Robert K. Nelson has created a very cool RSS Feed Generator for either articles or reviews for journals available through Project Muse and History Cooperative. His project takes its inspiration from William Turkel’s “How to: See the Field at a Glance” which uses a scraper to extract tables of contents and other useful data from online journals.
There is some some great stuff in these posts that outline some creative ways to re-image how to keep up with current scholarship in the field as well as thinking about searching the web in new and imaginative ways. I saw this resource a little while back and have been meaning to blog it because I think it is a superb example of just how valuable RSS is to academics who need to stay on top of what’s been published recently in their field.
I have subscribed to a few feeds in the field of Early American Literature, and interestingly enough I came across some scholarship being done by a professor here at UMW. How else would I know that Carter Hudgins recently published an article in the William & Mary Quarterly titled “Adaptation and Innovation: Archaeological and Architectural Perspectives on the Seventeenth-Century Chesapeake”? Immediate dividends!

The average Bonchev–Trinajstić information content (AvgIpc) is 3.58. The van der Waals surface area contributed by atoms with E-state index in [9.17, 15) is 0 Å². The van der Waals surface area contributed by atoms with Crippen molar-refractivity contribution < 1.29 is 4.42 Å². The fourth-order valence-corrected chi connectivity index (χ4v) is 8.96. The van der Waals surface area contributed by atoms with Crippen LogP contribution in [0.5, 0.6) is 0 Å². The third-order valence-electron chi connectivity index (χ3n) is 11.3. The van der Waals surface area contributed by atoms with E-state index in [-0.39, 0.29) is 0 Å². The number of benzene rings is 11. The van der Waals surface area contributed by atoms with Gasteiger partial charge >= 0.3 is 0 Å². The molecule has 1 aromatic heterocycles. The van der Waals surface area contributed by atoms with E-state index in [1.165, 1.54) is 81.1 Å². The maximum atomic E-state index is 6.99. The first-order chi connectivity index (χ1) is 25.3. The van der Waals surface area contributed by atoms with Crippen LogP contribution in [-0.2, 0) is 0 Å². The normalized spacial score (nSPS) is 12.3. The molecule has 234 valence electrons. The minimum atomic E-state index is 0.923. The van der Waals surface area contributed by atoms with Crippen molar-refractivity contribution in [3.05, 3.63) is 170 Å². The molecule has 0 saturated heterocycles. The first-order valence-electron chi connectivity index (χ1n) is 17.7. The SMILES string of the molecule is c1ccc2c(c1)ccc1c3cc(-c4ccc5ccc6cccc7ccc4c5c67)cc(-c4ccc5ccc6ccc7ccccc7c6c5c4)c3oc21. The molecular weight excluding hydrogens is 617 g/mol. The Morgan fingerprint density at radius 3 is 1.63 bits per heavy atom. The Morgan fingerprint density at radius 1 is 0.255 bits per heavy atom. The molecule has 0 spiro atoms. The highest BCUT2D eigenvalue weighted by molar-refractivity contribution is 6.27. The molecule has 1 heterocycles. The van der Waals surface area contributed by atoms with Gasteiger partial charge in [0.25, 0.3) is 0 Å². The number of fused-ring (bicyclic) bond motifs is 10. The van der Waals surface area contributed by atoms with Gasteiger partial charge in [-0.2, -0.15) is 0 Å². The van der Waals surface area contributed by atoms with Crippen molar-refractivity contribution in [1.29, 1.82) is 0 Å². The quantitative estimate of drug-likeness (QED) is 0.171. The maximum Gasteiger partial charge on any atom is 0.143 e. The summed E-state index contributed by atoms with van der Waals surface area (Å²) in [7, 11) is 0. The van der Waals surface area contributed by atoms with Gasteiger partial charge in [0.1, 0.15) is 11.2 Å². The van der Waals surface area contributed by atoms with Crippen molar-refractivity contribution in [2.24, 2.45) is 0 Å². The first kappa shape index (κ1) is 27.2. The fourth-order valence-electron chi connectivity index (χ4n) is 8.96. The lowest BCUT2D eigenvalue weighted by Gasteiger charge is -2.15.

It should be noted that Robert’s Feed generator is designed primarily for journals dealings with US History and the Early Republic. Additionally, not all online journals can be scraped equally. Nonetheless, there is no reason why discipline specific instructional technologists couldn’t trace the resource Robert points to in order to see how many other journals fro a wider range of journals could be scraped and aggregated for their faculty. It would certainly make the conversation about the uses of RSS and Aggregation that much more compelling.